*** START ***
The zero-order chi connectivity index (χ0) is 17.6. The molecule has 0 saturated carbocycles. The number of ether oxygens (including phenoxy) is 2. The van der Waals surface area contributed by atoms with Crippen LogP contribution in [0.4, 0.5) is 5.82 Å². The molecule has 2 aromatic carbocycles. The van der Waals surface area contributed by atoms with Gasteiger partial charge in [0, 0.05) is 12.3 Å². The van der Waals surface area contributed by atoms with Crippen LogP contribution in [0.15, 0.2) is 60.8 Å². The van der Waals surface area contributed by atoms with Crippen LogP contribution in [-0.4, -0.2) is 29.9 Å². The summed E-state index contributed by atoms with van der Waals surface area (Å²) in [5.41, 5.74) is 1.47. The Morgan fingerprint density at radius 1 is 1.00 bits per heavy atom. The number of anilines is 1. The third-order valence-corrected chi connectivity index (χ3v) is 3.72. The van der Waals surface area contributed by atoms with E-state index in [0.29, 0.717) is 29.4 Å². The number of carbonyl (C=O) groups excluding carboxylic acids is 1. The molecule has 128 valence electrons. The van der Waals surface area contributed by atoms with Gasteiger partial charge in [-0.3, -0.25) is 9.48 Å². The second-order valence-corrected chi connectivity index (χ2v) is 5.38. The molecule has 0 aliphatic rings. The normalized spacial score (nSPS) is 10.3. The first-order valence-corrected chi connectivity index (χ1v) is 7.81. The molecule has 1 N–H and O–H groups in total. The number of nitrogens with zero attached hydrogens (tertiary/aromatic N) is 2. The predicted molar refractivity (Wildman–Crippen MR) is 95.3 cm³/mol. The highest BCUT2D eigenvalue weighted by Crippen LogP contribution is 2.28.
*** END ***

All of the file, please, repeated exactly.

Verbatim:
The zero-order chi connectivity index (χ0) is 17.6. The molecule has 0 saturated carbocycles. The number of ether oxygens (including phenoxy) is 2. The van der Waals surface area contributed by atoms with Crippen LogP contribution in [0.4, 0.5) is 5.82 Å². The molecule has 2 aromatic carbocycles. The van der Waals surface area contributed by atoms with Gasteiger partial charge in [0, 0.05) is 12.3 Å². The van der Waals surface area contributed by atoms with Crippen LogP contribution in [0.15, 0.2) is 60.8 Å². The van der Waals surface area contributed by atoms with Crippen LogP contribution in [-0.4, -0.2) is 29.9 Å². The summed E-state index contributed by atoms with van der Waals surface area (Å²) in [5.41, 5.74) is 1.47. The Morgan fingerprint density at radius 1 is 1.00 bits per heavy atom. The number of anilines is 1. The third-order valence-corrected chi connectivity index (χ3v) is 3.72. The van der Waals surface area contributed by atoms with E-state index in [0.29, 0.717) is 29.4 Å². The number of carbonyl (C=O) groups excluding carboxylic acids is 1. The molecule has 128 valence electrons. The van der Waals surface area contributed by atoms with Gasteiger partial charge in [-0.3, -0.25) is 9.48 Å². The second-order valence-corrected chi connectivity index (χ2v) is 5.38. The molecule has 0 aliphatic rings. The normalized spacial score (nSPS) is 10.3. The first-order valence-corrected chi connectivity index (χ1v) is 7.81. The molecule has 1 N–H and O–H groups in total. The number of nitrogens with zero attached hydrogens (tertiary/aromatic N) is 2. The predicted molar refractivity (Wildman–Crippen MR) is 95.3 cm³/mol. The highest BCUT2D eigenvalue weighted by Crippen LogP contribution is 2.28.